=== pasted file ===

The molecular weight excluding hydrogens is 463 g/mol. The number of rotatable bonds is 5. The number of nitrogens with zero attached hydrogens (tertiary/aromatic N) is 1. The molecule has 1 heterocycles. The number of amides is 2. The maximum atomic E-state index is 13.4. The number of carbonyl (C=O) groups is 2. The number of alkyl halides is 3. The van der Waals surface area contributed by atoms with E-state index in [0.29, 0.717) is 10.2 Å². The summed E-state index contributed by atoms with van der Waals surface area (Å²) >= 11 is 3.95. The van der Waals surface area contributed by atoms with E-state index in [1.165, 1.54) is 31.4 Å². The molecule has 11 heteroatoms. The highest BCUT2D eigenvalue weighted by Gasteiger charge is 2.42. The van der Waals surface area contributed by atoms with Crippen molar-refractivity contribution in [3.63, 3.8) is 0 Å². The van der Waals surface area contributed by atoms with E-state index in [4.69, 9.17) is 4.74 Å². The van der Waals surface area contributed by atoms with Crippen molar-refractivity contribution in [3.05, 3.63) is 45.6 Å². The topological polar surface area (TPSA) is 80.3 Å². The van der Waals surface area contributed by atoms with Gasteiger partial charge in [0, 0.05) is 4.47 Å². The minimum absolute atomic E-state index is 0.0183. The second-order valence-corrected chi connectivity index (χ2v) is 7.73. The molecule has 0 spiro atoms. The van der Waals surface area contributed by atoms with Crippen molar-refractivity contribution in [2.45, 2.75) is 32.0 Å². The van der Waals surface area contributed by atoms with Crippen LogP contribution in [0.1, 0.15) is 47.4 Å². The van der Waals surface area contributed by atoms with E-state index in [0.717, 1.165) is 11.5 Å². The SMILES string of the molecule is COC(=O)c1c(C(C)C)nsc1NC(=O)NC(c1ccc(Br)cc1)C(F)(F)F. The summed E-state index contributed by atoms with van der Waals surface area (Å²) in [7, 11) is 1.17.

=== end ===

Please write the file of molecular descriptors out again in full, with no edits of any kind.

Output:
The molecular weight excluding hydrogens is 463 g/mol. The number of rotatable bonds is 5. The number of nitrogens with zero attached hydrogens (tertiary/aromatic N) is 1. The molecule has 1 heterocycles. The number of amides is 2. The maximum atomic E-state index is 13.4. The number of carbonyl (C=O) groups is 2. The number of alkyl halides is 3. The van der Waals surface area contributed by atoms with E-state index in [0.29, 0.717) is 10.2 Å². The summed E-state index contributed by atoms with van der Waals surface area (Å²) >= 11 is 3.95. The van der Waals surface area contributed by atoms with E-state index in [1.165, 1.54) is 31.4 Å². The molecule has 11 heteroatoms. The highest BCUT2D eigenvalue weighted by Gasteiger charge is 2.42. The van der Waals surface area contributed by atoms with Crippen molar-refractivity contribution in [3.63, 3.8) is 0 Å². The van der Waals surface area contributed by atoms with E-state index in [4.69, 9.17) is 4.74 Å². The van der Waals surface area contributed by atoms with Crippen molar-refractivity contribution in [3.05, 3.63) is 45.6 Å². The topological polar surface area (TPSA) is 80.3 Å². The van der Waals surface area contributed by atoms with Gasteiger partial charge in [0, 0.05) is 4.47 Å². The minimum absolute atomic E-state index is 0.0183. The second-order valence-corrected chi connectivity index (χ2v) is 7.73. The molecule has 0 spiro atoms. The van der Waals surface area contributed by atoms with Crippen molar-refractivity contribution in [2.45, 2.75) is 32.0 Å². The van der Waals surface area contributed by atoms with Crippen LogP contribution in [0.1, 0.15) is 47.4 Å². The van der Waals surface area contributed by atoms with E-state index in [0.717, 1.165) is 11.5 Å². The SMILES string of the molecule is COC(=O)c1c(C(C)C)nsc1NC(=O)NC(c1ccc(Br)cc1)C(F)(F)F. The summed E-state index contributed by atoms with van der Waals surface area (Å²) in [7, 11) is 1.17.